You’ve got a marketing plan of course, and a business plan, and a company mission statement, and you’ve probably got a bunch of other formal forms informing you of the formula for formulating strategic marketing decisions, but in all of that there’s probably not a single bit of guidance on what to do when TeenyBopper88 from Mildura starts telling all her Twitter followers that your product a) is brilliant and should be bought by everyone, b) is entirely unremarkable or c) left her without sight in one eye.

Presuming anyone is actually talking about you of course. If they’re not, you’re probably scratching your head wondering exactly how you get the conversation started. You’ve probably got a Twitter account setup, you’ve probably got an agency (or a cousin) telling you to create a Facebook page, and you’re probably reading stuff from social media ‘experts’ telling you to just jump in and start talking. Which would be fine, except you’ve read all the horror stories about brands that tried to do that and given that you actually have people to answer to should things start looking like a pear, you want some sort of roadmap/plan/strategy for getting there without burning your fingers, your hand and your brand.

Funnily enough, you’re not alone. A recent survey revealed that 109% of marketing managers were keen to make a move into the social media sphere but 201% were so shit-scared of the consequences of doing it wrong, that no-one has heard so much as a tweet from them. That’s a complete lie. I made those figures up. But the truth isn’t far off. I get to talk to a lot of brand and marketing managers through the ad agency I work for, and at various industry events about the place, and I haven’t met a single one yet who doesn’t want to start playing in the social media space but can’t quite get their heads around how to do it, or can’t afford to hire a social media manager to just take care of it.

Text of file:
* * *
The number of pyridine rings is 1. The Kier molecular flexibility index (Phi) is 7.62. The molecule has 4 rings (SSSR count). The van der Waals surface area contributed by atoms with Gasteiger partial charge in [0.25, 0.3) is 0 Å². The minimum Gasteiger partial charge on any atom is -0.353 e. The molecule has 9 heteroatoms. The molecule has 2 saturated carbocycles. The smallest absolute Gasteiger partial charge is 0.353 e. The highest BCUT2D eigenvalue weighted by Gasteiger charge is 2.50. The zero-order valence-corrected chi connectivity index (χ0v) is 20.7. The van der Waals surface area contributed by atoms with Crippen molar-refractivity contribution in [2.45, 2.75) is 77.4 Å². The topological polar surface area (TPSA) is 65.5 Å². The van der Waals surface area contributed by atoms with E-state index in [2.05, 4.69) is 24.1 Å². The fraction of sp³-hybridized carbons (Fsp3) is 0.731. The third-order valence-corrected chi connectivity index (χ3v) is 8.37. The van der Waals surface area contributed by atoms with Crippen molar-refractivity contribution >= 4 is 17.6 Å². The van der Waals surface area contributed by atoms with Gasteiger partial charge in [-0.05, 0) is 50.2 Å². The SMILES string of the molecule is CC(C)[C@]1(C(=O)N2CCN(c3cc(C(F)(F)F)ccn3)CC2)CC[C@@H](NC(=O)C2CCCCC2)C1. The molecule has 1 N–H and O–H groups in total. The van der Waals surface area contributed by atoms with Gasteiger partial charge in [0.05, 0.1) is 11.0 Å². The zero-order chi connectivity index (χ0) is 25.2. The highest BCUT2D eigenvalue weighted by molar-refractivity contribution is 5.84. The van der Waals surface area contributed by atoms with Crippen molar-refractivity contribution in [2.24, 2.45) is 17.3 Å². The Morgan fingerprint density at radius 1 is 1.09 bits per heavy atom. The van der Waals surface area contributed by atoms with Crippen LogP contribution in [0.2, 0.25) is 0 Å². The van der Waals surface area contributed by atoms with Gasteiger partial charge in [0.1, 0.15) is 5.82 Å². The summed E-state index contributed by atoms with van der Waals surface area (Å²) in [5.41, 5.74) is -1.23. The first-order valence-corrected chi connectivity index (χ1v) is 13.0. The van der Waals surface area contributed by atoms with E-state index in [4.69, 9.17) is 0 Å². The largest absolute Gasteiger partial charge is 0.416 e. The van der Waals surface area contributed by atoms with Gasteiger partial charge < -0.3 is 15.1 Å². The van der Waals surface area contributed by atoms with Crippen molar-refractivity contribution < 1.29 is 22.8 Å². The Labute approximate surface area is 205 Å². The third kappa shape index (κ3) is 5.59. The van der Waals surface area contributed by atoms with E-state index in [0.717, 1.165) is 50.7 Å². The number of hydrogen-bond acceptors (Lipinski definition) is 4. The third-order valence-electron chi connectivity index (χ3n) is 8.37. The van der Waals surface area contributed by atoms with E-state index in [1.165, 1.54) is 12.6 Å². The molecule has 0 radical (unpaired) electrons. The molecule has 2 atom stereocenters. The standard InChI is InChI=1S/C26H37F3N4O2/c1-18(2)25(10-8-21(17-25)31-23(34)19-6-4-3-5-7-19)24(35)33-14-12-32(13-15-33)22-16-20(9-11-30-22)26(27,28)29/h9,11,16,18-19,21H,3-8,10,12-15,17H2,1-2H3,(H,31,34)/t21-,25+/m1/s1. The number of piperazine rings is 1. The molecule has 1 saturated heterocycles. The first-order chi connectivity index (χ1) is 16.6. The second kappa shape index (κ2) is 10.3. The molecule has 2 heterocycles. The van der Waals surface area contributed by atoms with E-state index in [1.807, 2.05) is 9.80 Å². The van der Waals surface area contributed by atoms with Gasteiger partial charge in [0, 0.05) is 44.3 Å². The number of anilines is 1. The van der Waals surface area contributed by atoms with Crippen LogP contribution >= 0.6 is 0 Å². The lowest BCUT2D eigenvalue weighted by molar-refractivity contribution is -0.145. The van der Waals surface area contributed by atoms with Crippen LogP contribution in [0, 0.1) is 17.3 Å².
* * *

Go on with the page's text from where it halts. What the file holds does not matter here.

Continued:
If that sounds like you, you need a social media strategy. Here’s how to create one…

Step 1: Gather the conversations

Use social media monitoring tools, to collect relevant snippets of conversations happening about your brand, industry and competitors online. Depending on the level of activity that you are monitoring, a three to four week collection period should be enough to give you an overview of the type of conversations taking place.

Step 2: Analyse the conversations

Once you’ve got a pile of dialogue sitting in front of you, sort them out and look for trends. Are they all positive? Are the mostly negative? Are they all by women? Figure out what they’re talking about, what the sentiment towards your brand is, what platforms people are using to talk and the type of people engaging in the conversation.

Step 3: Review your brand’s personality

At some stage you (or someone before you) would have probably gone through a formal process of defining your brand’s values. You may have discussed what movie star your brand would be (George Clooney of course, every brand says they are George Clooney; smart, sophisticated, sense of humour, popular, ladies want you, men want to be you, mature, but still fun, has a mansion in Lake Como; I want to be George Clooney, why wouldn’t your brand?), what car your brand would drive (hope it’s not a Volvo), what your brand would do on weekends for fun (sprightly dinner party with lively conversation anyone?) and where your brand fits on a circular diagram with other similar brands (let me guess, you’re in the middle). Dig up those diagrams, go through the reports and remind yourself where you want to be and what sort of personality your brand has.

If you’ve never been through a formal brand identity process, now would be a good time. You can hire a big-name branding consultant with an extensive collection of thick whiteboard markers, or just write you and your competitors names on a set of darts and throw them at a copy of Who Weekly and you’ll get basically the same results.